Article by Maria Mingallon, Automation and Computational Design Global Lead at Mott MacDonald
Severe weather events, including frequent and devastating flooding, have posed significant challenges for communities around the world. In New Zealand, the recent impact of Cyclone Gabrielle has spurred the search for innovative solutions to manage flood risks. One such solution is the integration of Artificial Intelligence (AI) into flood management systems. In Piha, Auckland, a pioneering pilot project is underway, using AI to predict stormwater flooding and transform flood management practices. This blog post explores the benefits of AI in flood management, highlighting the Piha Flood Management System (FMS) as a prime example of the potential of this technology.
Predictive Capabilities of AI:
Located in a flood-prone area, Piha faces recurring flood events that have resulted in property damage, road closures, power outages, and the need for emergency evacuations. To address these challenges, Auckland Council developed the Piha FMS, incorporating emerging technologies such as Internet of Things (IoT) devices, rain radar, hydraulic modelling, and machine learning. By integrating these components, the FMS creates an integrated digital twin of the rainfall and flood forecasting system. It enables proactive, efficient, targeted, and evidence-based operational responses, significantly reducing simulation times and providing immediate insights for flood managers.
AI-powered Flood Forecasting:
Traditional hydraulic models often fall short in providing timely flood predictions, particularly during rapid rain events. By combining rainfall nowcasts and machine learning techniques, the FMS generates real-time stormwater flood prediction maps with remarkable speed. The machine learning model, trained using historical rainfall radar data and calibrated hydraulic model outputs, delivers accurate flood forecasts in just seconds. This AI-powered solution significantly outperforms traditional methods, which would require approximately hours to achieve the same results and are not suitable for flash flooding catchments such as Piha. Advancements like this enable authorities to make critical decisions promptly, such as road closures and evacuations, ultimately reducing the risk to life and property.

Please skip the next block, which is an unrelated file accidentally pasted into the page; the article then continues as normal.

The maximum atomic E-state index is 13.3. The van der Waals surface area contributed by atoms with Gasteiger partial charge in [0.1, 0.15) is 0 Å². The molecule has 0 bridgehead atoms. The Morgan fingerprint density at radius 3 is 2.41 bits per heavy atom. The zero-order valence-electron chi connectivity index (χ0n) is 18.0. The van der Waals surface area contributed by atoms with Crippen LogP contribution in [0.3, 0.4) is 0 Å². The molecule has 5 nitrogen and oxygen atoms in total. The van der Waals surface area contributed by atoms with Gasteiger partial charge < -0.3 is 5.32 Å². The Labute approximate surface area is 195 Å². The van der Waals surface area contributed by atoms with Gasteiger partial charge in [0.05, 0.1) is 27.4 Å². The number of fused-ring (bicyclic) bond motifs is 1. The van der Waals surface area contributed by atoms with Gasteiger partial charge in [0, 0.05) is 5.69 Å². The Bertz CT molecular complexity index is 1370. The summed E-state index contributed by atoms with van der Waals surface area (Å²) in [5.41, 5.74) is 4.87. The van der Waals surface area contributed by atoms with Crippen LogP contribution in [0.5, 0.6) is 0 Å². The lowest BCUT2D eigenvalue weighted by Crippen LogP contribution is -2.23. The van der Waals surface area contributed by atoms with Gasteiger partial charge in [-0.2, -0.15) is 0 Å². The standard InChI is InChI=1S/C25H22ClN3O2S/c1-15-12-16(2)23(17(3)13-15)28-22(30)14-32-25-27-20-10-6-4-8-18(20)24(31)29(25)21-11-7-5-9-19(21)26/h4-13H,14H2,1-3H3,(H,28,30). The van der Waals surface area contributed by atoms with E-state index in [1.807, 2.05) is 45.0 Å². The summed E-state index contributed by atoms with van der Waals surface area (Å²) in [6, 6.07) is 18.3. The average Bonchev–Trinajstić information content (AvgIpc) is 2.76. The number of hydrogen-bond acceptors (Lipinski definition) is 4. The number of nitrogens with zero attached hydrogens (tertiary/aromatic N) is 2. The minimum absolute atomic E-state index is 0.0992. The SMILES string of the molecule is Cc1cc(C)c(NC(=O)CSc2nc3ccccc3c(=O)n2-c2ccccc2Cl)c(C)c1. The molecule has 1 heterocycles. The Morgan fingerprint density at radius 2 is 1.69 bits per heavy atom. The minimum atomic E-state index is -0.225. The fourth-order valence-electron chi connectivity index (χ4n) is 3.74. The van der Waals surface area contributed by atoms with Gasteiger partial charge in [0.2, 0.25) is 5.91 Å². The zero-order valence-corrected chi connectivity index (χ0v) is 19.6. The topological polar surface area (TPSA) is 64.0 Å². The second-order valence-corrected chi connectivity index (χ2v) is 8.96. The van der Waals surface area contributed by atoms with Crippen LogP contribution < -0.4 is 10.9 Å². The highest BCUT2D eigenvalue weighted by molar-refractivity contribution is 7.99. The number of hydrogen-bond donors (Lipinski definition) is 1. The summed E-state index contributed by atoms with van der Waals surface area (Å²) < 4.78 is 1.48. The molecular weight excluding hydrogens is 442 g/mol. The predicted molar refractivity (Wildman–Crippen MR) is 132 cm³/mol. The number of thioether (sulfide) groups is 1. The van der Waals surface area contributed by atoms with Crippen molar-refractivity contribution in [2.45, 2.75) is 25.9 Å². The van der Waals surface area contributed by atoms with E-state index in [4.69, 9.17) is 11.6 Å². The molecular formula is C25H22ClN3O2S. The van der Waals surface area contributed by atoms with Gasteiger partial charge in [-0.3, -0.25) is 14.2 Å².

Moata Smart Water Platform:
The FMS operates through the Moata Smart Water platform, which consolidates real-time data, forecast information, and analytical pipelines. This digital twin platform provides flood managers with a centralised source of truth, offering geospatial visualisation of flood-related information. Real-time data, including rain gauge measurements, radar data, service requests, and data from cameras and level sensors, is presented in an easily accessible interface. By leveraging this comprehensive platform, flood managers can optimise their flood models, assess economic losses, and improve communication with relevant stakeholders.
Benefits and Future Prospects:
The successful implementation of the FMS in Piha has yielded remarkable outcomes for flood management. Improved rainfall estimation, real-time flood forecasting, and enhanced communication have empowered authorities in Auckland to adopt proactive flood response strategies. The integration of AI not only expedites flood prediction but also allows for the assessment of flooding probabilities, enabling authorities to mobilise mitigation efforts with greater confidence. With the potential to integrate with other systems, such as transportation digital twins and public communication channels, the FMS offers a comprehensive approach to flood management.
AI is a game-changer in flood management as demonstrated by the implementation of FMS in Piha. By harnessing the power of machine learning and digital twin platforms, flood managers can make data-driven decisions, enhance resilience, and save lives. The successful application of AI in flood forecasting serves as a blueprint for future flood management systems worldwide. As extreme weather events continue to intensify, embracing AI technology becomes crucial in minimising the devastating impacts of flooding and protecting communities from harm.